Tips for Better Bone Building, Part 13: Exercise

This is part of our ongoing The Best Kept Secrets to Healthy Aging spotlight. Each week, we will be posting some of the great information that’s packed into our book, The Best Kept Secrets to Healthy Aging.

Today’s topic:
Tips for Better Bone Building, Part 13: Exercise

Exercise is beneficial to bone health. “Use it or lose it” applies here – bones respond to loading and will increase their structural strength to meet gradually increasing demands. But, if never challenged, the failure point at which a bone will break instead of bend decreases, increasing the chances of incurring a spontaneous fracture.

The proof is in the data – volumes of it. For example, participation in regular physical activity more than ten hours a week cuts the chances of a man breaking a hip about in half. Women who exercise regularly have denser bones and less risk of developing osteoporosis. The degree of benefit depends on the duration and intensity of the activity – from the bones’ points of view. The more the activity requires your skeleton to bear weight, the better. Weight-lifting is better than gymnastics, gymnastics is better than running, running is better than swimming and swimming beats sitting around.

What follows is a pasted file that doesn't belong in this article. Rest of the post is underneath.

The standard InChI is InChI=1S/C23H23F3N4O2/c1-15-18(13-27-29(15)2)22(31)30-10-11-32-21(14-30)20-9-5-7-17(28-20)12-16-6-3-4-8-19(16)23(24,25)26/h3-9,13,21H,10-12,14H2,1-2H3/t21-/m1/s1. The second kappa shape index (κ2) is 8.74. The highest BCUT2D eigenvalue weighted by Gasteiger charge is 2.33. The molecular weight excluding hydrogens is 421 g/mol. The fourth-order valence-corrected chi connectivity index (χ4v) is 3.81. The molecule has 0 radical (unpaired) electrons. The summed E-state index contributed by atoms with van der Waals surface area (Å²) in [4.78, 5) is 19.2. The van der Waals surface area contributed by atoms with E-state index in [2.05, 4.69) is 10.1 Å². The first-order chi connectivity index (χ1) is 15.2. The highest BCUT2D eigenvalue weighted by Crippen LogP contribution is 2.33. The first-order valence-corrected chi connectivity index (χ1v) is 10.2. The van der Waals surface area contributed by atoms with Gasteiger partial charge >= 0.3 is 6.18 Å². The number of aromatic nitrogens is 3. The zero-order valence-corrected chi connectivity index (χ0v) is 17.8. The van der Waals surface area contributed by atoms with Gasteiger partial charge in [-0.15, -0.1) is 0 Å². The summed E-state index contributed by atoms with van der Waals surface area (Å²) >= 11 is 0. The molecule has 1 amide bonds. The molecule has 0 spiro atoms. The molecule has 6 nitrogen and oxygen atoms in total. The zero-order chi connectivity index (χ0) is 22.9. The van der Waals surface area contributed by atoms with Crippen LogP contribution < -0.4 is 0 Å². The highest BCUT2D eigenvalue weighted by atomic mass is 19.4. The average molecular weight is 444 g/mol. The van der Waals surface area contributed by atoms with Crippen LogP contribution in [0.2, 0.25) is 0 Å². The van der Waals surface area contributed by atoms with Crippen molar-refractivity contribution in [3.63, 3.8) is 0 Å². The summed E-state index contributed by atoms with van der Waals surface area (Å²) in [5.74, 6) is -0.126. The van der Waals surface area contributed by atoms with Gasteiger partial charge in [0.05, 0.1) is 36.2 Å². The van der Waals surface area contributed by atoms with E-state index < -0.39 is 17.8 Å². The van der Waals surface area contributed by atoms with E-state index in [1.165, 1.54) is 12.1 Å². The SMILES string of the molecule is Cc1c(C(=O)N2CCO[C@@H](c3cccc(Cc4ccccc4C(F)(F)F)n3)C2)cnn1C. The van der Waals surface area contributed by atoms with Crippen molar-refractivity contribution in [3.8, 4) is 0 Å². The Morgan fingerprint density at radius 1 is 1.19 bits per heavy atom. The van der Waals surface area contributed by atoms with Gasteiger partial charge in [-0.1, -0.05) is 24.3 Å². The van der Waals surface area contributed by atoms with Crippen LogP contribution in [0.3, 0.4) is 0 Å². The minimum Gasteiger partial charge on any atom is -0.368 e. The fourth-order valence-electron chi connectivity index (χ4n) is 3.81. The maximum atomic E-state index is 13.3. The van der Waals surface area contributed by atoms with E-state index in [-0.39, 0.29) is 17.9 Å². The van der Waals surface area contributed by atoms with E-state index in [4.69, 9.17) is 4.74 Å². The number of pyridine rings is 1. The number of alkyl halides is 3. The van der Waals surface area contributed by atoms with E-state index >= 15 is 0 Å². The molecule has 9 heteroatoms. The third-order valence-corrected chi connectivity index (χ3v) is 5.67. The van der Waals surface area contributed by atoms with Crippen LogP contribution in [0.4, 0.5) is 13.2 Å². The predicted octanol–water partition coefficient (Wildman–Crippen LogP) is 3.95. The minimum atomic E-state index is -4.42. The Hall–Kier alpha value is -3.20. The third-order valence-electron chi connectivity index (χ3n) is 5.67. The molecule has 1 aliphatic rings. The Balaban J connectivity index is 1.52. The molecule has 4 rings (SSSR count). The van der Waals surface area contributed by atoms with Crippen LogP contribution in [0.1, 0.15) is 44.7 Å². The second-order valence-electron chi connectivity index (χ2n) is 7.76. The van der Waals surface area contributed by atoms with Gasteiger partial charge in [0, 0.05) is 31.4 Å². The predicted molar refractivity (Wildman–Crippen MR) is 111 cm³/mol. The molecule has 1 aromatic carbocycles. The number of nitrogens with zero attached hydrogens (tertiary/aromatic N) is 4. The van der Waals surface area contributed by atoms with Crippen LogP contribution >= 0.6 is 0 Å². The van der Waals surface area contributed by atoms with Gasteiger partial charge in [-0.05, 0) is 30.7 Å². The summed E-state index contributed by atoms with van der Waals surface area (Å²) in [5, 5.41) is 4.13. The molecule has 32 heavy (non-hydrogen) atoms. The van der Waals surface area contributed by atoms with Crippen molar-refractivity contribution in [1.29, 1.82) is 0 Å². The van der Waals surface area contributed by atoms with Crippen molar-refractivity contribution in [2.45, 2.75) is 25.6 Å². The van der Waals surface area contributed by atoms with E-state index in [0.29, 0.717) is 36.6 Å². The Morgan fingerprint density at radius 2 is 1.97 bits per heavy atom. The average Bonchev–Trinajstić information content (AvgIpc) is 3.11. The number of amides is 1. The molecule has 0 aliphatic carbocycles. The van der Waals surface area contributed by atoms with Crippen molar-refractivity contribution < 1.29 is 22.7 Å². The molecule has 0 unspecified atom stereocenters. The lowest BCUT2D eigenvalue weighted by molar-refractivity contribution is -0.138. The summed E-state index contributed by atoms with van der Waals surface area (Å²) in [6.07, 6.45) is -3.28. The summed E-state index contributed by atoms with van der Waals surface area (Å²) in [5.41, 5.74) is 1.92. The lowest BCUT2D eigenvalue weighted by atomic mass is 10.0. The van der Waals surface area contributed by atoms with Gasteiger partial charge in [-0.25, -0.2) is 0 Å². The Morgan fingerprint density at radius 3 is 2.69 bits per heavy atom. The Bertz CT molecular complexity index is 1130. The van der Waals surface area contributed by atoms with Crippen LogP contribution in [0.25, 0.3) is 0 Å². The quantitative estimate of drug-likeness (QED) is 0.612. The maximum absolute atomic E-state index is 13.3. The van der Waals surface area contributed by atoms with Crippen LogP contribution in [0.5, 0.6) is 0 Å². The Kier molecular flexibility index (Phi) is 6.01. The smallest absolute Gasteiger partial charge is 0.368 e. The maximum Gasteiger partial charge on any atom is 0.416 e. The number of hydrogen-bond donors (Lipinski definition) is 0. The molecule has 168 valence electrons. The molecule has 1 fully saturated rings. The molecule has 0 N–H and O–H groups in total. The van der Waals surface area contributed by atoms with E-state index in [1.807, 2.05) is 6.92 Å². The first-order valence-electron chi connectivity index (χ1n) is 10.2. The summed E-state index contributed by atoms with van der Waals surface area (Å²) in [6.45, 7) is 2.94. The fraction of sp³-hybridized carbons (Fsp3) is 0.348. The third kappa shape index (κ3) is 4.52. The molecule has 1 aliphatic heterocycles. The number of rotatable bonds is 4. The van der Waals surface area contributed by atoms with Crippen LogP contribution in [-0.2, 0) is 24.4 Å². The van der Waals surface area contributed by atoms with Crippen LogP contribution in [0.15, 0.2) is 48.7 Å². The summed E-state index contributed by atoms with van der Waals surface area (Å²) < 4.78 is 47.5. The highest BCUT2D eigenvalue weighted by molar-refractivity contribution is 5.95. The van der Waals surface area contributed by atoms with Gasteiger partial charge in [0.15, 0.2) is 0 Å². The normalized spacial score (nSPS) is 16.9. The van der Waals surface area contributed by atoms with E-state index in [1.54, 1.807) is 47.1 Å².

There may be a fringe benefit to all this exercise. According to the results of a study published recently in Europa Medicophysica, regular controlled exercise improves spinal stability and decreases chronic low back pain.24

Enhancing bone health and structure requires a fundamental approach to establish habits that include several elements of a healthy skeletal support system. This approach encompasses dietary habits such as ensuring adequate protein intake, healthy amounts of calcium, and decreasing alcoholic and high phosphorus beverages, lifestyle approaches such as weight-bearing exercise, and smart supplementation with bone-building vitamins, minerals and other nutrients. By providing the bones with the building blocks they crave, you can ensure the structural support system of the body will remain stronger – longer.

Next Best Kept Secrets to Healthy Aging topic:
Joint Health

References:
24. Celestini M, Marchese A, Serenelli A, Graziani G. A randomized controlled trial on the efficacy of physical exercise in patients braced for instability of the lumbar spine. Eura Medicophys 2005;41:223-231.

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